Your old way still exists. Approximately all real world users demonstrably prefer the new way, but if you're set on your old way you can still write software for macOS and Windows. It will pop a warning, but you can make it run anyway. Give your users instructions for bypassing those warnings. If you trust them to manually verify your software then you trust them to follow those directions.


> Give your users instructions for bypassing those warnings. If you trust them to manually verify your software then you trust them to follow those directions.

If your selling software, this probably isn't a good strategy. However, I consider it perfectly reasonable for software that's being created in one's spare time and offered for free.

(I think the current situation we have on Windows / macOS is a perfectly fine balance, btw—except for drivers, where installing unsigned copies is way too difficult)


I don't think I understand what the difference is with the "old way" if as you describe it ... there seems to be no difference. You don't have to pay some cert provider under the old or current way.


You do if you want your app not to be flagged as spam. Users are perceptive. They notice when windows brings up a big notice telling them the app is not to be trusted.

Perception is everything in those first few moments a user get his hands on your software. But now if I dont pay the entrance fee I potentially get abandoned by said user bc they have been scared off.

Its not an app store yet. Give it 5 or 10 years when we no longer have an open web and all we have are walled gardens.


Back in the day, you used to evaluate trust by making smarter decisions about how you went about installing things.

You downloaded it to an isolated environment and ran it and proved it didn't cause unexpected side effects. It was run behind a firewall that could log internet communication. If it proved to be good, you ran it in your main environment. If it proved to be bad you warned everyone who would listen to you.

I feel like the more "social" the web appears to be becoming, the less social it actually is. We had tight little BBS and IRC communities where this stuff was all discussed. Social meant we actually had meaningful conversations... okay, not always meaningful, but it was often about the pursuit of something useful.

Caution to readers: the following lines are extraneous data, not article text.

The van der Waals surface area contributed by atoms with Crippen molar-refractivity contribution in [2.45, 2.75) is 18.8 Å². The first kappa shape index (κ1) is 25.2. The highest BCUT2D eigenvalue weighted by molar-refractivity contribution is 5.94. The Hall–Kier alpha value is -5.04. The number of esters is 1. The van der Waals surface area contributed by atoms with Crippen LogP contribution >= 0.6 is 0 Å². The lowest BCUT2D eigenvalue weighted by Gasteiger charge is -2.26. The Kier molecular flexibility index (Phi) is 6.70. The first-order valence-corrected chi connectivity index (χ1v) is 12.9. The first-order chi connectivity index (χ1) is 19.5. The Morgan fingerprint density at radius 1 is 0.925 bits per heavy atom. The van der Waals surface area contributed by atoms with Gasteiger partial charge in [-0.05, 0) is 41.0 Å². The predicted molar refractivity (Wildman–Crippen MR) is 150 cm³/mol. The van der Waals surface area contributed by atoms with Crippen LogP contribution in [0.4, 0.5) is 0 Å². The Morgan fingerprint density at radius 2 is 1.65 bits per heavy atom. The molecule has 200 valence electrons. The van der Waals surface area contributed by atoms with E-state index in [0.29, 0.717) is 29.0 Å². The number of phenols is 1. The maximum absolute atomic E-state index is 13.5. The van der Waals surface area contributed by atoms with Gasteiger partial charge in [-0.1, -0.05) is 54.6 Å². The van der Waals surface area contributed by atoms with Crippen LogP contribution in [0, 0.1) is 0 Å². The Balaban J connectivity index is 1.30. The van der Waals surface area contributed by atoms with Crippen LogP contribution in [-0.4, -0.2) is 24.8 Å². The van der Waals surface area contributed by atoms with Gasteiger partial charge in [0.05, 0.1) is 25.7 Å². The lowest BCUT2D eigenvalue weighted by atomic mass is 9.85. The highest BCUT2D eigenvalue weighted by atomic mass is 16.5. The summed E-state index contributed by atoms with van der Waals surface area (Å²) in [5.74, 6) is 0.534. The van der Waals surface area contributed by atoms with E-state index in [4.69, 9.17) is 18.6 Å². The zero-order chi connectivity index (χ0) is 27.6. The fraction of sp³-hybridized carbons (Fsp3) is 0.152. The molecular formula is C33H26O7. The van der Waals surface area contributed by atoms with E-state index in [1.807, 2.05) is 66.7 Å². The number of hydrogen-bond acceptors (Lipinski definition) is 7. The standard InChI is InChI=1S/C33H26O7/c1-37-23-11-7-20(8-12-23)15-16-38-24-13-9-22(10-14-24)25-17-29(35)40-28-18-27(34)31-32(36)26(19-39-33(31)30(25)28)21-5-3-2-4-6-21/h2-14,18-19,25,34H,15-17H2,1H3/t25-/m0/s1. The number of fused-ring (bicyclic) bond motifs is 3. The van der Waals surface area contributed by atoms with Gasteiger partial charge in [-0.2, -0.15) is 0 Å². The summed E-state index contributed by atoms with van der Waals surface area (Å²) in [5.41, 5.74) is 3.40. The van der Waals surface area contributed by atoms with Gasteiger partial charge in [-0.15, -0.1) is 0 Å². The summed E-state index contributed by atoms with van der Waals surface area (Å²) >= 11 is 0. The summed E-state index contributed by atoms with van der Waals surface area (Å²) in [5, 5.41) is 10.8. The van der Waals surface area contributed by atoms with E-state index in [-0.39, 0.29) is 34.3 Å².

It's nigh on impossible with the proliferation of the internet to take this approach these days. Things just didn't scale that well. This is why things like DD-WRT and other hacker sites while being more accessible are still very much a niche market.

It's funny how much more technical you had to be back then just to get online. It's as if we're driving the automatic version of the internet now. Back then we had cobble all the pieces together and even when you had, it was like driving with a manual gearshift.


”and proved it didn't cause unexpected side effects.”

and convinced yourself it didn't cause unexpected side effects.

Put a one month timer in your malware, and this would get past many of such attempts to ‘prove’ the software isn’t evil.

Add a few countermeasures against clock shifts (e.g. only be active a few minutes each month or only activate when a) enough time and b) enough user interactions have passed from the first run), and you’ll effectively get past most, if not all, of such black-box testing exercises.


> and convinced yourself it didn't cause unexpected side effects.

To be fair, with virus proliferation in today's age, we were still more successful with the remedial precautions back then than seems to be the case today.


> Is there any evidence that was ever really a thing

Are you asking if software existed before code signing? Yes, it did.


HN has a guideline that you should respond to the best interpretation of a comment, not the least favorable one.

IMO he was clearly reffering to 'thing' being 'an effective thing' for preventing viruses, as opposed to him asking if people downloaded software before code signing.


> Is there any evidence that was ever really a thing / effective?

Of course not, the person who wrote that has absolutely no concept of the modern Internet user, and probably thinks themselves materially better than them.


"the good old days", as in, "the days when the average person had no freaking clue if something was safe, but installed it anyway because it's completely unreasonable to expect them to do otherwise"?

If your security model is "do your research" then you're going to fail.


Just because someone certifies that it wasn't tampered with and comes from who it says it does doesn't mean it is safe.


A novel idea. Apple and googles own apps have been tampered with. Indeed there are compromised apps available for download now on both stores.

Perhaps it's 'safer' but now we all ask permission and pay a huge tax to release software.

Is this a better system?

The web is alive but under attack. What freedoms will devs have left?

We will either pay comcast or we will pay google and apple. Either way the entrance fee for development just became a lot higher.


Perfection isn't required. None of the systems we design are perfect. What's relevant is whether or not it's better for the users. In a direct way, for the average user, I don't think you can reasonably argue that it's not. There are of course other issues with walled gardens, but security isn't one of them.

Reminds me of the saying, “I would RTFM if there was a FM to R”


When were those days that people disassembled every executable and went through the assembly to make sure that the code was trustworthy?

I’ve been using personal computers for over 30 years and I don’t remember those days.


I am absolutely confident that the overwhelming majority of people have never evaluated the safety of an exe in their life and could not tell you how to do it even if they wanted to. Things that work for security-aware software engineers don't work for billions of people.